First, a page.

prevents most slipping. The block that is most commonly used in large competitions is virtually

the same type, but has an extended slant on the back for the swimmer's foot, so they can get an

extra push when jumping (Madge). Other effects that can hamper a swimmer´s time is water

temperature. Normally, most competition pools keep their temperatures cold, with most being

77*F (25*C), as the cold water helps propel the swimmer faster through the water. If the water is

too hot, it can sap energy and cause swimmers to overheat. But if the water is too cold it can

shock the swimmers and prevent muscles from working smoothly (Madge). Though, the warm

up and cool down pools that swimmers use are usually 82*F, as the warm water is key for

warming up muscles before races and cooling them down after (¨What Actually Make a Pool
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Fast?¨). These obstacles are often hard to overcome, but if they are worked correctly, they can

make the swimmer faster than they ever thought.

Other obstacles that the average person would never dream affects swimmers is

turbulence. There are two types of turbulence that the swimmer will encounter when in the

water, which are direct and reflected. Direct is turbulence created by the waves that swimmers

directly make. This is counteracted by the lane ropes, which not only act as dividers, but also to

absorb the waves so they dissipate, in fact, most of the ropes being made today are specifically

designed for this purpose (Madge). Lane Lines are usually spaced seven feet apart for swim

meets, in fact, the closer they are the better because the tighter space between them will give a

narrower passage for the swimmer so there won't be excess space, this gives a ¨torpedo¨ like

effect for the swimmer (Hoover). Reflected is waves that bounce off the bottom and sides of the

pool and hit the swimmer. These are more difficult to counteract as it has taken several pool

designs to find an effective method, which is attaching lane ropes directly beside the length of

the wall, as well as using surface level gutters too suck them in (Madge). Another type that that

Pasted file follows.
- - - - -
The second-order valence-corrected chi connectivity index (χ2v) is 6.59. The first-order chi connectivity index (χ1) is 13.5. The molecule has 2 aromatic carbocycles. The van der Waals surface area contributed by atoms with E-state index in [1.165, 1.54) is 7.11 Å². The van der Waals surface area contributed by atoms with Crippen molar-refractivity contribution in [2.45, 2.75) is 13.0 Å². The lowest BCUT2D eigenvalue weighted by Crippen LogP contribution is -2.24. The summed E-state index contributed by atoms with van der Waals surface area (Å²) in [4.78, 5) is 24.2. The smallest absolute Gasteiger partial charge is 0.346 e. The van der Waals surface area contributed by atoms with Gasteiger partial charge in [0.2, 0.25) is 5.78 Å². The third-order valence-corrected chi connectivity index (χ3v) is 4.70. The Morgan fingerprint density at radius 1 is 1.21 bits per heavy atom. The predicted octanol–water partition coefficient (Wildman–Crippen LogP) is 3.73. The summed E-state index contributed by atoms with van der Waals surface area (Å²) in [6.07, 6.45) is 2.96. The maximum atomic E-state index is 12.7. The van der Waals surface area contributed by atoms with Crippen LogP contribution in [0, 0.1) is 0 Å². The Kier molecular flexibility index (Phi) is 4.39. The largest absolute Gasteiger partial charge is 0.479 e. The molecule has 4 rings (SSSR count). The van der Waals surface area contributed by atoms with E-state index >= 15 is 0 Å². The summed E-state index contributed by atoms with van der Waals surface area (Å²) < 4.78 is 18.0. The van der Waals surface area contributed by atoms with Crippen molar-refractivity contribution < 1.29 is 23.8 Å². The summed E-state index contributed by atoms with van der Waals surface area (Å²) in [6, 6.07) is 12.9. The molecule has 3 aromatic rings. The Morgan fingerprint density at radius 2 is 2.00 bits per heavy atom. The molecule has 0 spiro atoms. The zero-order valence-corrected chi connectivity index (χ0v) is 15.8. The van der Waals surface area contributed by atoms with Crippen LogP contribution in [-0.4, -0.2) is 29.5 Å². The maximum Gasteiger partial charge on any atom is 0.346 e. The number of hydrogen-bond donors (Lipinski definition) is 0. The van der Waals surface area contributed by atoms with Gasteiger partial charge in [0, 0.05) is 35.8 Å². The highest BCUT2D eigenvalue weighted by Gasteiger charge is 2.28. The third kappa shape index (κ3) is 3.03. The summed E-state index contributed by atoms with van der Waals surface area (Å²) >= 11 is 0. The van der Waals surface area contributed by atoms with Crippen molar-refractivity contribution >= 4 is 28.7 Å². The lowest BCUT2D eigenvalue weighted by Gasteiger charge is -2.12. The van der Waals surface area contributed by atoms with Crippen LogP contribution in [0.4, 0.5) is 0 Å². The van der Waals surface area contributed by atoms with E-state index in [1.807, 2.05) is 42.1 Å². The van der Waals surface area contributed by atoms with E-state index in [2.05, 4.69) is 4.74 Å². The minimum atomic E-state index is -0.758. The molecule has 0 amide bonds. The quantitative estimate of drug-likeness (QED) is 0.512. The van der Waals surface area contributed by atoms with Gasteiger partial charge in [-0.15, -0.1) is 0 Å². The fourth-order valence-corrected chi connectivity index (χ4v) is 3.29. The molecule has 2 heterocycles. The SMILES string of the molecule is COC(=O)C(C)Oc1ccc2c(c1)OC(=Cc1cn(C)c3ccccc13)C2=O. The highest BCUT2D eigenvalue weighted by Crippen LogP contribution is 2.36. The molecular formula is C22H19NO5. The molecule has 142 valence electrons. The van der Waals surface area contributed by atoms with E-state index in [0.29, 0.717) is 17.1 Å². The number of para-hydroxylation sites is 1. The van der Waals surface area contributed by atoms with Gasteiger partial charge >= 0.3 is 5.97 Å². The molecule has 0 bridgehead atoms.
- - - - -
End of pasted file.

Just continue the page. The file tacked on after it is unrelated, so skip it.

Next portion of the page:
is often overlooked is air quality. With most competition pools being indoor, the chemicals from

chlorine and heat from the building must be properly ventilated out. Pools that have bad air

quality can seriously affect a swimmer's breathing rate, as lungs are one of the most often

worked things in the body, which in turn can hamper their ability to move quickly through the

water (Madge). In fact, most people with asthma can't do competition swimming as bad air

quality in indoor pools could affect it and cause them severe problems unless they use an inhaler.

For a solution, most pools are investing in high powered ventilation systems to get the bad air

out. The Greensboro Aquatic Center, for example, uses Paddock Air Quality blower fans as its

main source of ventilation. With the fans usually being set to 40% on a normal day, 60-70% for a
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small swim meet, and 100% for a large swim meet (Hoover). With these problems, most athletes

would either limit their participation or stop altogether, but most will try to overcome these

obstacles to the best of their abilities.

With a seemingly unending amount of different techniques, it is often a struggle to find

the one that is best for the swimmers interest, as one that worked for another person probably

wouldn't work for another, so most try and come up with their own techniques. As with most

athletes today, the swimmers that participate in most high level events, including the Olympics,

have developed special techniques that they use for training and/or when in a race. Michael

Phelps for instance, who held the 200m freestyle world record until 2009, bases his technique for

his freestyle on getting the maximum distance per stroke, relaxing muscles as best as possible,

and maximizing the amount of water pulled per stroke (Poirier-Leroy, ¨Michael Phelps

Freestyle¨). But, this perfect form has not been without working with other possible techniques.

As Phelps chose to try more freestyle events for competitions, he experimented with the form

known as the Windmill Technique, which is recovering back into the water after taking a stroke

with a fully straight arm instead of bending it and bringing it back into the water a shorter

distance away from the athlete. Most swimmers will claim that it allows the athlete to enter the

propulsive portion of the stroke quicker and give them more explosive power as they can fully

engage their torso to whip their arms around themselves (Poirier-Leroy, ¨Michael Phelps

Freestyle¨). However, this technique was short lived for Phelps, as it is very hard for a swimmer

to hold this form for even short distance events, let alone long distance events, such as the 200m

or the 400m event that Phelps usually does. Even the best of the best have to go through a few